James Jesus Angleton

James Jesus Angleton is someone who served his country well in the intelligence world although many would not know of him. James Jesus Angleton was a career intelligence officer who spent his life working in the Central Intelligence Agency and working hard on counter intelligence.

After World War II there was a great need for a brilliant mind in the CIA and this came in the form of James Jesus Angleton, today you will find out about this amazing man and the work he did for the United States.

Early Life of James Jesus Angleton

James Jesus Angleton was born to a Mexican mother and American father who met when his father was stationed in Mexico while serving in the United States Army. Angleton was born in Idaho on December the 19th 1917, but spent his young years in Italy as his father bought a business there.

When he was of age to go into education Angleton enjoyed a great education comprising of a live in status at Malvern College in Malvern, England prior to then going to Yale University in America.

Angleton in the Army

In 1943 aged 26 years of age, James Jesus Angleton joined the United States Army and was sent back to England where he served in the counter-intelligence branch (X-2) of the Office of Strategic Services. Initially Angleton was in charge of the Italian desk at the branch because of his knowledge of Italy and his language skills from spending his youth there.

By the end of 1944 Angleton had progressed in his role to commander of Secret Counterintelligence in Italy and by spring 1945 Angleton had been promoted to head of the X-2 counter-intelligence branch for Italy. At the end of the war Angleton stayed on in Italy and made important moves in the support of a new Italian government.

During his time in Italy, Angleton personally oversaw many looted German treasures returned to their rightful countries of origin across the world. This action alone really built his reputation.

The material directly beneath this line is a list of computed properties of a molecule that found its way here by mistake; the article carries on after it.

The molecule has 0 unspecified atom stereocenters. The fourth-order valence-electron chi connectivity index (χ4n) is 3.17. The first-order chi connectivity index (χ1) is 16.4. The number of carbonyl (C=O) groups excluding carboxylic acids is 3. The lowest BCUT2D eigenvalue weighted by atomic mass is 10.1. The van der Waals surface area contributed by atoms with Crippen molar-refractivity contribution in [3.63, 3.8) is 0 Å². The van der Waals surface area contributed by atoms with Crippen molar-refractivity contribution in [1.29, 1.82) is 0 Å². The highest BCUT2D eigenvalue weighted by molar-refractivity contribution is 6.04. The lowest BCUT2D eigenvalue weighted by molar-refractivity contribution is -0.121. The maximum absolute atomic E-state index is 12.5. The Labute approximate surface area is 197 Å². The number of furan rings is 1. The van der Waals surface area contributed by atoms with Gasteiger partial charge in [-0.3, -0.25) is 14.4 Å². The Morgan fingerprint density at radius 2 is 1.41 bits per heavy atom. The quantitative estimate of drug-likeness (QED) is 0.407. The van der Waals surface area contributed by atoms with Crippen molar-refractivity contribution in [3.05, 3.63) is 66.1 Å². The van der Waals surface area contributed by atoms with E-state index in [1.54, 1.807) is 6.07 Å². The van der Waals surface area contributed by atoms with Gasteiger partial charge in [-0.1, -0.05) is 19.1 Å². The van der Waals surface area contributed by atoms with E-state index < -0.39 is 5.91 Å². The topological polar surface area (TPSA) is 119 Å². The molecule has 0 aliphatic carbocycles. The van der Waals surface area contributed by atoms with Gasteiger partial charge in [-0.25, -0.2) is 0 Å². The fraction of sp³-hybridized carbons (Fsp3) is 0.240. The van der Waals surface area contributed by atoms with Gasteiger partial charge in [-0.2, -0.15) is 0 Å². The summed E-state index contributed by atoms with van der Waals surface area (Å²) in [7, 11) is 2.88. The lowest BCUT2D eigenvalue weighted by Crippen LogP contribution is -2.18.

Angleton in the CIA

Once back in the United States Angleton became a founding member of the CIA and quickly rose through the ranks to become Director of Central Intelligence within five years by 1954.

Over his career in the CIA Angleton covered foreign intelligence activities, counterintelligence, and domestic intelligence activities, but it was counterintelligence where he made the biggest impact.

During his career Angleton carried out many great things but the one part of his career most know well is his driven approach to finding moles in the organization (moles being spies working for other governments gaining American information).

Two Soviet Defectors that Angleton came to take notice of caused problems as some didn’t feel they were trustworthy. Either way, Angleton carried on listening to what Anatoliy Golitsyn and Yuri Nosenko had to say. When Anatoliy Golitsyn said the KGB had infiltrated the CIA it made Angleton start many mole hunts to find them.

The hunt for Soviet sympathizers saw Angleton commission a total of 10,000 reports on American Civilians during the Vietnam War. This action was deemed unlawful by many, but Angleton was never reprimanded over the issue.

Angleton actually started to then accuse foreign politicians and heads of state including the Canadian Prime Ministers Lester Pearson and Pierre Trudeau, Swedish Prime Minister Olof Palme, West German Chancellor Willy Brandt and British Prime Minister Harold Wilson of using information to help the Soviet Union.

Closer to home Angleton then started accusing American politicians of working for the Soviet Union, these included President Gerald Ford and Secretary of State Henry Kissinger.

Angleton became so obsessed that he relentlessly searched for other Soviet supporters within the American intelligence field. In the end his actions cost him dear as Director of Central Intelligence, William Colby sacked him in 1975 thus finishing Angleton’s career.

In 1975 on Christmas Eve it was confirmed that Angleton had resigned from the CIA, although the truth was he had been removed.

While the start of his career was one of amazing work during World War II, the latter part ended with Angleton being paranoid about others which eventually cost him his job after 26 years with the service.

Leave a Comment